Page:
Network Working Group S. Soiland-Reyes
Internet-Draft The University of Manchester
Intended status: Informational January 17, 2018
Expires: July 21, 2018

The app URI scheme


This Internet-Draft proposes the app URI scheme for the Archive and Packaging Protocol.

app URIs can be used to consume or reference hypermedia resources bundled inside a file archive or a mobile application package, as well as to resolve URIs for archive resources within a programmatic framework.

This URI scheme provides mechanisms to generate a unique base URI to represent the root of the archive, so that relative URI references in a bundled resource can be resolved within the archive without having to extract the archive content on the local file system.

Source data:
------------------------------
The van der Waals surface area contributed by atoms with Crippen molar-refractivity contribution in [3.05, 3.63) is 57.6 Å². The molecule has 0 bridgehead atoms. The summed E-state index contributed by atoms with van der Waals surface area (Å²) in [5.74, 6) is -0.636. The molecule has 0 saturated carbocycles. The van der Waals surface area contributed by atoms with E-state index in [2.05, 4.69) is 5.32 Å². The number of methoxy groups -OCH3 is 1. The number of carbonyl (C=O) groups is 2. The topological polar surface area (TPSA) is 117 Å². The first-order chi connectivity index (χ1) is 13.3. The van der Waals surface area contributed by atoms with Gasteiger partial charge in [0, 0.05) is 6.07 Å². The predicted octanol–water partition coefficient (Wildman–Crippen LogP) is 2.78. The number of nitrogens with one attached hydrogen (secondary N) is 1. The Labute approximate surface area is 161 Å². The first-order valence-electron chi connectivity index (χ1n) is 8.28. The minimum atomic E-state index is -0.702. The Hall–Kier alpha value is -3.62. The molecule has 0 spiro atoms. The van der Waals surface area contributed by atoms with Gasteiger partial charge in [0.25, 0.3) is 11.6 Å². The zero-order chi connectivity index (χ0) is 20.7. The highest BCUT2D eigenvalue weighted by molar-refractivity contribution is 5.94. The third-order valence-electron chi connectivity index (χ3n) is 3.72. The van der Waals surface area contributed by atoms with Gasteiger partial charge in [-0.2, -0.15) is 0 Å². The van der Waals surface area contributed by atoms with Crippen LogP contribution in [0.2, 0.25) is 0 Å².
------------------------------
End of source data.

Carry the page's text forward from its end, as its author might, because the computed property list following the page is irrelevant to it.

An app URI can be used for purposes of isolation (e.g. when consuming multiple archives), security constraints (avoiding “climb out” from the archive), or for externally identiyfing sub-resources in other hypermedia formats.

The key words “MUST”, “MUST NOT”, “REQUIRED”, “SHALL”, “SHALL NOT”, “SHOULD”, “SHOULD NOT”, “RECOMMENDED”, “MAY”, and “OPTIONAL” in this document are to be interpreted as described in [RFC2119].

Status of This Memo

This Internet-Draft is submitted in full conformance with the provisions of BCP 78 and BCP 79.

Internet-Drafts are working documents of the Internet Engineering Task Force (IETF). Note that other groups may also distribute working documents as Internet-Drafts. The list of current Internet-Drafts is at

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This Internet-Draft will expire on July 21, 2018.

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Table of Contents